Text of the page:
Not currently available in 2023
Introduces students to contemporary work around the formation and governance of subjects and citizens as they are articulated in time and place, in institutions and discourses of public and everyday life. Dominant discourses and structures that govern people's subjectivity, identity and public life will be explored. This unit aims to address notions of active citizenship through mapping the relations between discourses and operations of power, including questions of selfhood and agency.
Module One: Forming citizens
Topic 1. Locating Subjects and Citizens
Topic 2. Education: Training loyal and dutiful citizens
Topic 3. Media and family: Cultures of pedagogy
Module Two: Governing subjects
Topic 4. Modes of subjection: Govern/mentality
Topic 5. Governing Aboriginality
Topic 6. Governing sexuality
Topic 7. Governing disability
Module Three: Contesting power
Topic 8. Locating 'the people'
Topic 9. Unruly subjects: Law
Topic 10. New frontiers of citizenship
Topic 11. Activating the civil subject
Unit Learning Outcomes express learning achievement in terms of what a student should know, understand and be able to do on completion of a unit. These outcomes are aligned with the graduate attributes. The unit learning outcomes and graduate attributes are also the basis of evaluating prior learning.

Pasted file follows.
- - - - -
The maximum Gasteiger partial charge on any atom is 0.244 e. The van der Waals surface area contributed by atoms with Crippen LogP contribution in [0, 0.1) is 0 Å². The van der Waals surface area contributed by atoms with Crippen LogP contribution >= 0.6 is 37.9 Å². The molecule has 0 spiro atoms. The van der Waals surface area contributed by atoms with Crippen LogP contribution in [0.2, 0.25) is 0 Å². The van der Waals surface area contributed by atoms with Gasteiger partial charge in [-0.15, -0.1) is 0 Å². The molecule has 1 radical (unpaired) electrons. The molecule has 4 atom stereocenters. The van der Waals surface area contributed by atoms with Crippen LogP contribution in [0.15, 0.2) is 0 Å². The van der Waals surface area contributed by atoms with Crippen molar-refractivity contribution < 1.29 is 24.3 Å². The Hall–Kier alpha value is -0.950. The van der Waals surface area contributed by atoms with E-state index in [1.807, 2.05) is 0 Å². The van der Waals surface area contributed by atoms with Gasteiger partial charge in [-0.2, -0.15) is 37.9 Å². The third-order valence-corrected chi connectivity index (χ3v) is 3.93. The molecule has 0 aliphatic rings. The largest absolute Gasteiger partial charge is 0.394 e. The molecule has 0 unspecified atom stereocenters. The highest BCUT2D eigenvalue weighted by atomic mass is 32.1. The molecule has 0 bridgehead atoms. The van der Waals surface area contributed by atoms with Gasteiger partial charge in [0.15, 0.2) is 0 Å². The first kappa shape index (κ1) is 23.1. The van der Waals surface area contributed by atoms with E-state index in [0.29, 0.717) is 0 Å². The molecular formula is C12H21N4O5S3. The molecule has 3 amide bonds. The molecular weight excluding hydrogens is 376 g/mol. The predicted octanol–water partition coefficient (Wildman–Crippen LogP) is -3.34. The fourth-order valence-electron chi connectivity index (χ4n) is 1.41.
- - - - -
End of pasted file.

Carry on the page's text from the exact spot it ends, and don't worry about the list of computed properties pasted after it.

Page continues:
|On completion of this unit, students should be able to:|
|1||demonstrate the importance of a historical perspective on citizenship|
|2||apply contemporary theories of citizenship and explain the relevance of those theories in relation to systems of power/knowledge|
|3||analyse the ways in which citizenship is negotiated on an international, national, local, group and personal level|
|4||reflect on the intersections between gender, sexuality, class, race, ability and ethnic identity and communicate how they are inscribed within an institutional setting|
On completion of this unit, students should be able to:
- demonstrate the importance of a historical perspective on citizenship
- apply contemporary theories of citizenship and explain the relevance of those theories in relation to systems of power/knowledge
- analyse the ways in which citizenship is negotiated on an international, national, local, group and personal level
- reflect on the intersections between gender, sexuality, class, race, ability and ethnic identity and communicate how they are inscribed within an institutional setting
Teaching and assessment
Commonwealth Supported courses
For information regarding Student Contribution Amounts please visit the Student Contribution Amounts.
Fee paying courses
For postgraduate or undergraduate full fee paying courses please check Domestic Postgraduate Fees OR Domestic Undergraduate Fees
Please check the international course and fee list to determine the relevant fees.